The Irish cricketers are ‘up for it’ in this weekend’s crucial T20 World Cup games, says all-rounder Curtis Campher. ‘We’re used to fighting uphill battles,’ he added, as the squad got down to business in Florida after a three-day break.

‘It’s been a reset for us to get to Fort Lauderdale and rest,’ Campher, the 97-times-capped Clontarf man, told the Irish Daily Mail. ‘The weather’s been really good, we’ve done a few group activities to keep the spirits and the bonding up which is always a key thing when you come on tours like this, so you stick together in the tough times.’

Ireland will have been delighted that India held on to beat Pakistan by just six runs on Sunday, a result that keeps alive Irish hopes of qualifying for the next phase. But the most important part of the mathematics concerns Paul Stirling’s men themselves, and the imperative of winning both remaining games against the United States and Pakistan.

‘When you lose your first two games it doesn’t matter what the results are in the rest of the group,’ said Campher, ‘it’s always going to have to be that you win the next two games to have a chance of getting through to the Super Eights.

‘The squad are feeling pretty up for it, we’re used to fighting uphill battles so hopefully this can put us into position where we can show what we are made of – in our first two games we haven’t done that.

‘Past experiences do help you but past experiences don’t play the game for you. So, it’s nice to draw on those – but on the day you’ve got to execute. It’s about taking each moment one at a time and putting together performances. And the most important thing is to win the first game before we can start talking about winning the second game.’

Paceman Barry McCarthy, who took 2-24 against Canada in his 55th T20I appearance, added: ‘The lads have had some time away from the game. We have a week between matches, so to get a few down days has been welcome. These tournaments are long and it’s important to switch off and refresh, to get ready to go again.’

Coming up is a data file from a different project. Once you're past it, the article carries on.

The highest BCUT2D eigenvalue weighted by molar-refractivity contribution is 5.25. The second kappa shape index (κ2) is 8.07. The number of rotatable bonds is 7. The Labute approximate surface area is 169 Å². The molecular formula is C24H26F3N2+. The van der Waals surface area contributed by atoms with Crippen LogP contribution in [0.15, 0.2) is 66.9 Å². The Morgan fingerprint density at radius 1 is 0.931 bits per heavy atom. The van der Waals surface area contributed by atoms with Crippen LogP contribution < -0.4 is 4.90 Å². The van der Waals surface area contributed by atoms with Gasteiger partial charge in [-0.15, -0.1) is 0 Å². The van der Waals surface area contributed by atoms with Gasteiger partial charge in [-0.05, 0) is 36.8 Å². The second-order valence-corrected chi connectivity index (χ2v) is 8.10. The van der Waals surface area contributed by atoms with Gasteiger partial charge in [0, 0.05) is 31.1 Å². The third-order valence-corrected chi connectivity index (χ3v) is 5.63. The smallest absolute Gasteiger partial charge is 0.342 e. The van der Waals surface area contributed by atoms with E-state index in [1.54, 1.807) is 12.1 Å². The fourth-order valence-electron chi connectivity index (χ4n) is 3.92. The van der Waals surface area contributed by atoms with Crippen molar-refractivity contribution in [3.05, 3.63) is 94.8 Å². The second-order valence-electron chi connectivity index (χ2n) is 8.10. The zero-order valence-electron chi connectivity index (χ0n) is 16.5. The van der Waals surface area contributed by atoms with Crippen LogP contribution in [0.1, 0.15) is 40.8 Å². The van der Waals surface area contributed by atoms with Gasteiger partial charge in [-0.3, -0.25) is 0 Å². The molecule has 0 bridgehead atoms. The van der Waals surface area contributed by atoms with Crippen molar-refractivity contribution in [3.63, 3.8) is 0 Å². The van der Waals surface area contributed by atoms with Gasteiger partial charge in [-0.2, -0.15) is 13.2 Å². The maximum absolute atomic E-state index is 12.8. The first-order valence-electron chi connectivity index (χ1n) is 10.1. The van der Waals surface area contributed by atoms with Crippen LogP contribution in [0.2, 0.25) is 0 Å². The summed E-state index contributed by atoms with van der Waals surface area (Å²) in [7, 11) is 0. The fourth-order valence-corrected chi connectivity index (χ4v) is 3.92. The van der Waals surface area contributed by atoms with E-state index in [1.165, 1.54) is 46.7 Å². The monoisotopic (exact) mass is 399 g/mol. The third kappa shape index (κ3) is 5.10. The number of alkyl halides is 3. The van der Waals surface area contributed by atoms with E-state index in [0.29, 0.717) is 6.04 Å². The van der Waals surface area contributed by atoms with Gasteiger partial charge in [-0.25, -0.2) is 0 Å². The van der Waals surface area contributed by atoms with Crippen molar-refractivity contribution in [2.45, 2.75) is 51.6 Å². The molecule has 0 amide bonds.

Florida has presented a new set of conditions for the Pembroke man and his fellow bowlers, with 73% humidity and temperatures soaring into the 30s yesterday.

‘It’s certainly hot alright, so you have to stay hydrated and manage your energy efficiently,’ said McCarthy. ‘But we’ve been working hard on our fitness over the last number of months to be ready for this. We feel well prepared, so no excuses there.’

The fall-out continued from the controversial Nassau County pitches, with McCarthy admitting: ‘Yeah, in New York there was some assistance in the wicket for bowlers, particularly if you hit a good length. There was also value for being consistent. I did expect the wickets to be better for batting, but that’s sport, you just have to learn to adjust.’

Campher agreed: ‘The game plan in New York was simple – hammer a hard length and bowl that six-to-eight metres, other than that it was doing slightly subtle variations and trying to extract as much as you can in these wickets. It’s been tough for everyone to bat on so it’s been trying to make it tough for the batters every time you come on to bowl.’